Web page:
Authors: Mariano AJ, Donovan DM, Walker PS, Mariano MJ, Walker RD
Publication Year: 1989
Last Updated: 2016-02-08 14:10:42
Journal: Journal of Studies on Alcohol and Drugs
Keywords: drinking-related locus of control; alcohol; sociodemographic differences; sex; Native American men; expectancies
The major purpose of this study was to extend our understanding by comparing the drinking-related expectancies of three groups of Native Americans: problem drinkers, nonproblem drinkers and recovered alcoholics.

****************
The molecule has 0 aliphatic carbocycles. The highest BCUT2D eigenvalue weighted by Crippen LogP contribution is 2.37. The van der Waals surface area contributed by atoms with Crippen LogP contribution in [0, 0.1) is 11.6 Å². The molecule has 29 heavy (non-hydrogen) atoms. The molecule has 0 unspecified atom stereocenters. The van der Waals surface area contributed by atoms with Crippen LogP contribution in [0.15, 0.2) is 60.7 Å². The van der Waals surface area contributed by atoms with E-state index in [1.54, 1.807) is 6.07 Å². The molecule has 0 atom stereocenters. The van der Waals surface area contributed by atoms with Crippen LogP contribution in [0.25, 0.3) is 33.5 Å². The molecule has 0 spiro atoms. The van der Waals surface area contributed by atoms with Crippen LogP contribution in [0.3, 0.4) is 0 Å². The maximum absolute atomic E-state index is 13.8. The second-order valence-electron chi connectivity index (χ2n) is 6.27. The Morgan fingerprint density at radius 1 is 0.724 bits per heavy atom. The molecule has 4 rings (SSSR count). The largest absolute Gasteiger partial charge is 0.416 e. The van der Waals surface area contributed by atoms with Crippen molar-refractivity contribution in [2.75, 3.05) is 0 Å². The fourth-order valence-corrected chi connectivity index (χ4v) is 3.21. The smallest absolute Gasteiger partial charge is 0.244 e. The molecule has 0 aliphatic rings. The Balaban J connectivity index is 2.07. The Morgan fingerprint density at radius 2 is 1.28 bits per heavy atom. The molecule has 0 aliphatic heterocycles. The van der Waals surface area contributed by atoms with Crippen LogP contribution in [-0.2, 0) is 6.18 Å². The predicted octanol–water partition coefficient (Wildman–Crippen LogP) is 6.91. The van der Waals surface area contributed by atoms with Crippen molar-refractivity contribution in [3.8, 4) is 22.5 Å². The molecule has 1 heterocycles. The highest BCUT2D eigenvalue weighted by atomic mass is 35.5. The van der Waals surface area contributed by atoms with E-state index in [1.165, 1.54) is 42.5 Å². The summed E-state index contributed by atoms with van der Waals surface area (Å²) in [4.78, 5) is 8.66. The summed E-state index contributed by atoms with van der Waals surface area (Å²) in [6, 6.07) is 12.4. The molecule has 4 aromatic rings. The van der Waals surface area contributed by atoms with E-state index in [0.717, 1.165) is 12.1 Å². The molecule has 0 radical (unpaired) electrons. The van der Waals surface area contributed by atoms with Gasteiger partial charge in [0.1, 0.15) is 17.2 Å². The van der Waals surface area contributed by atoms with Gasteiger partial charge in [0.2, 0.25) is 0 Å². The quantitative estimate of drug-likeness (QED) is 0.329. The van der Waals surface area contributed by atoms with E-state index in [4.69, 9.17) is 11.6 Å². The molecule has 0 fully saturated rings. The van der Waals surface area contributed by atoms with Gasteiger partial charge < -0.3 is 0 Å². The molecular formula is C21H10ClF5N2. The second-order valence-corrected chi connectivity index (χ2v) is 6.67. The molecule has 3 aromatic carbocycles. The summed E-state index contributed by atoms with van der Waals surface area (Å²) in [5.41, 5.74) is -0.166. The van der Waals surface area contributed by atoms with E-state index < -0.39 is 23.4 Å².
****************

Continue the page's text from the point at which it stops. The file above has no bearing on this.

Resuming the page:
Although promising, the available data concerning drinking-related locus of control have been almost entirely limited to treatment samples of white men. The major purpose of this study was to extend our understanding by comparing the drinking-related expectancies of three groups of Native Americans: problem drinkers, nonproblem drinkers and recovered alcoholics. Multivariate analyses were employed to control statistically for important sociodemographic differences between groups and included a test of the possibility that sex moderated the relationship between drinking status and drinking expectancies. As predicted, problem drinkers reported significantly less personal control of alcohol use than either nonproblem drinkers or recovered alcoholics. There were no significant differences between nonproblem drinkers and recovered alcoholics. Native American men were found to hold significantly more external orientations towards drinking than did women. The results were discussed in terms of comparisons with the available literature, and future research needs were identified. The findings provide indirect support for current treatment philosophies that seek to modify patient perceptions of the controllability of drinking behavior in a more internal direction.
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